The order had also asked CBI to investigate alleged corruption in civil court, flagged in sting operation conducted by private news channel.
Patna: The Patna High Court on Monday quashed its judge Rakesh Kumar’s last week’s order, comprising stinging observations over alleged corruption in judiciary, but restored his judicial work.
Making stinging observation over the alleged corruption in judiciary, Justice Kumar had last week ordered a CBI probe and an enquiry by the Patna district judge into how a former IAS officer whom he had denied anticipatory bail in a corruption case last year was granted regular bail by a trial court.
A full bench of the high court, headed by Chief Justice A P Shahi, set aside Justice Kumar’s order, terming it as an instance of “judicial and administrative overreach” and “a complete nullity”.
The bench declared the order “to be coram non judice”.
The high court’s full bench, also comprising justices Anjana Mishra and Anil Kumar Upadhyay, however, restored judicial work to Justice Kumar that he had been stripped of the day he passed his order questioning the grant of regular bail to the former IAS officer by the trial court.
Justice Kumar was divested of his judicial work by court administration on the day he passed the order, which was “suspended” very next day by a special 11-judge bench.
The development came a day after Justice Kumar and Chief Justice A P Sahi reportedly met Chief Justice of India Ranjan Gogoi on Sunday.
Justice Kumar had passed August 28 order, taking suo motu cognisance of the bail granted by a lower court to the retired IAS officer in a corruption case.
In his order, Justice Kumar had also directed Patna district judge, to inquire and submit his report as to how the former bureaucrat K P Ramaiah was granted bail.
The order had also asked the CBI to investigate the alleged corruption in the civil court here, flagged in a sting operation conducted by a private news channel.
Justice Kumar had also directed that copies of his order be sent to the CJI, the apex court collegium of judges and the Prime Minister’s Office besides the Union Law Ministry.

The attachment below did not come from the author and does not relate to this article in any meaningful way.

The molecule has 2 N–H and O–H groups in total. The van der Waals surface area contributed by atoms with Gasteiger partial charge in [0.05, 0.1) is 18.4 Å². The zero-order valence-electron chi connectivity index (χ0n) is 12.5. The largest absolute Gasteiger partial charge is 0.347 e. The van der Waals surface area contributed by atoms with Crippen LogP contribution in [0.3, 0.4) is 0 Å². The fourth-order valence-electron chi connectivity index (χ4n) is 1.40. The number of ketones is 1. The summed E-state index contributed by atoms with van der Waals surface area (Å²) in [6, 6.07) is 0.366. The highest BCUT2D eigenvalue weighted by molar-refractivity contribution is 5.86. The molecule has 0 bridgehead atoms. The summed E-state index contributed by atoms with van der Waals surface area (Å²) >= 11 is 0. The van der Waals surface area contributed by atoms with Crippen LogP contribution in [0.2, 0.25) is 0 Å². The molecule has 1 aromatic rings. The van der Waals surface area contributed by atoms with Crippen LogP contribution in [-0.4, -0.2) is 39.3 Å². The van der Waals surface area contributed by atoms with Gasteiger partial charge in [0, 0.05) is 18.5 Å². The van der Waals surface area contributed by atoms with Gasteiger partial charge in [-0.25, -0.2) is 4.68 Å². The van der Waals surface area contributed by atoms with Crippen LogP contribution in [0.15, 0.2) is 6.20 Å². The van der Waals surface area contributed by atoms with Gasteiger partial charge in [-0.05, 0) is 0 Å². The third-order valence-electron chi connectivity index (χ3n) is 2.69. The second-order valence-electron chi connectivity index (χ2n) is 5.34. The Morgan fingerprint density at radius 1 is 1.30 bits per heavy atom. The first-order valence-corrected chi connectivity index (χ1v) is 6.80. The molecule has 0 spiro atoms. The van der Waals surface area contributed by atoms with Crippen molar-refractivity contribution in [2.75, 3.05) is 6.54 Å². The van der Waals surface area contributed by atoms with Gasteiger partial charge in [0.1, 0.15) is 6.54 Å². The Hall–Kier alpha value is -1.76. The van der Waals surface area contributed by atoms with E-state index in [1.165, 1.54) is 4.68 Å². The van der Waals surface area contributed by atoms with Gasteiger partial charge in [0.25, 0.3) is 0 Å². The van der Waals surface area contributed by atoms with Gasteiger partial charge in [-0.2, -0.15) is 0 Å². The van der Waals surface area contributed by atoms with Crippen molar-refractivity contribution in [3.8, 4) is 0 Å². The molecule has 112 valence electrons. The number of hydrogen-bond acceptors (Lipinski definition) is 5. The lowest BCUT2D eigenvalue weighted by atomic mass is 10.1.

Setting aside Justice Kumar’s order on Monday, the high court’s full bench headed by Chief Justice Shahi said, “A wrong order requires setting aside if it has travelled beyond the objective boundaries and has far-reaching consequences in setting a trend which no law recognises”.
“The passing of such an order has the inherent danger of creating uncertainty and a feeling that all things can be set right on exercise of authority by a judge even though he may not have legal power to do so,” the court said.
“We may only observe that there are regrettable limits and compulsory restraints that control jurisdiction. The jurisdiction to summon a file and then to pass strictures, comments and issuing administrative directions were all totally outside the scope of the authority of the learned judge,” the court added.
Terming Justice Kumar’s order as “absolutely unsustainable”, the high court’s full bench said, “It suffers from a dual incompetence of exercise of administrative as well as judicial authority.” “It should be kept in mind that the (right to) freedom of expression and the legal authority to express and adjudicate are entirely different concepts,” the bench observed.
It said while passing “the impugned order”, Justice Kumar had “assumed jurisdiction on the suspicion of the manner in which the regular bail had been granted by the court below which may be a matter of administrative enquiry but certainly did not give rise to any cause of action or jurisdiction to be assumed by the learned single -judge (bench)”.
“The order of the learned single-judge (bench) does not refer to any provision of law, much less the Criminal Procedure Code or the High Court Rules, under which he could assume this authority,” pointed out the high court’s full bench.
“The entire order nowhere speaks of any notice having been issued or any party having been heard. This, therefore, is a clear case of violation of principles of natural justice….. which is yet another reason for us to interfere with the order,” the court added.